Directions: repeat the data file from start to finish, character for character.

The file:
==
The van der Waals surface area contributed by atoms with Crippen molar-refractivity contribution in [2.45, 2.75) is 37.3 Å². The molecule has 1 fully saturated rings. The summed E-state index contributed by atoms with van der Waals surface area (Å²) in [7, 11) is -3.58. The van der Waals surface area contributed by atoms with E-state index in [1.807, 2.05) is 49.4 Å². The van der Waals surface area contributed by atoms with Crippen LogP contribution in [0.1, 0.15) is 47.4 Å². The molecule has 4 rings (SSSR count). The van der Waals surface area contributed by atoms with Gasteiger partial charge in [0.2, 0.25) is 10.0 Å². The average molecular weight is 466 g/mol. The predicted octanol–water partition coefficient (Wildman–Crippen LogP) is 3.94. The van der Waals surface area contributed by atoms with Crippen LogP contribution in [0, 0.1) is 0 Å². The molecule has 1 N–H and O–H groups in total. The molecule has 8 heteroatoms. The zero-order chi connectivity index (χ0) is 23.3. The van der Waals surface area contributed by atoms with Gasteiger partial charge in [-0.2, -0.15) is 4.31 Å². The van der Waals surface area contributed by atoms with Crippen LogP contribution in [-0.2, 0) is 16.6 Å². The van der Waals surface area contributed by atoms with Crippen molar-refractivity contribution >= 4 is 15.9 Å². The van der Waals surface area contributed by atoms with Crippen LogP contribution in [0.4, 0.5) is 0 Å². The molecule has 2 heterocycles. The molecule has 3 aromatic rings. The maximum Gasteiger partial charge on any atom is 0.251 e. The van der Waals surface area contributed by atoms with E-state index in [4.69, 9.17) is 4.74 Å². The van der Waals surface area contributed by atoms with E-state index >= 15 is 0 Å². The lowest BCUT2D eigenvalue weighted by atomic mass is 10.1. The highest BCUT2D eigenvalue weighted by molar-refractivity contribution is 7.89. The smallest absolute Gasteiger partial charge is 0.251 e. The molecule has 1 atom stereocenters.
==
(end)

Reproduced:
The van der Waals surface area contributed by atoms with Crippen molar-refractivity contribution in [2.45, 2.75) is 37.3 Å². The molecule has 1 fully saturated rings. The summed E-state index contributed by atoms with van der Waals surface area (Å²) in [7, 11) is -3.58. The van der Waals surface area contributed by atoms with E-state index in [1.807, 2.05) is 49.4 Å². The van der Waals surface area contributed by atoms with Crippen LogP contribution in [0.1, 0.15) is 47.4 Å². The molecule has 4 rings (SSSR count). The van der Waals surface area contributed by atoms with Gasteiger partial charge in [0.2, 0.25) is 10.0 Å². The average molecular weight is 466 g/mol. The predicted octanol–water partition coefficient (Wildman–Crippen LogP) is 3.94. The van der Waals surface area contributed by atoms with Crippen LogP contribution in [0, 0.1) is 0 Å². The molecule has 1 N–H and O–H groups in total. The molecule has 8 heteroatoms. The zero-order chi connectivity index (χ0) is 23.3. The van der Waals surface area contributed by atoms with Gasteiger partial charge in [-0.2, -0.15) is 4.31 Å². The van der Waals surface area contributed by atoms with Crippen LogP contribution in [-0.2, 0) is 16.6 Å². The van der Waals surface area contributed by atoms with Crippen molar-refractivity contribution >= 4 is 15.9 Å². The van der Waals surface area contributed by atoms with Crippen LogP contribution in [0.4, 0.5) is 0 Å². The molecule has 2 heterocycles. The molecule has 3 aromatic rings. The maximum Gasteiger partial charge on any atom is 0.251 e. The van der Waals surface area contributed by atoms with E-state index in [4.69, 9.17) is 4.74 Å². The van der Waals surface area contributed by atoms with E-state index >= 15 is 0 Å². The lowest BCUT2D eigenvalue weighted by atomic mass is 10.1. The highest BCUT2D eigenvalue weighted by molar-refractivity contribution is 7.89. The smallest absolute Gasteiger partial charge is 0.251 e. The molecule has 1 atom stereocenters.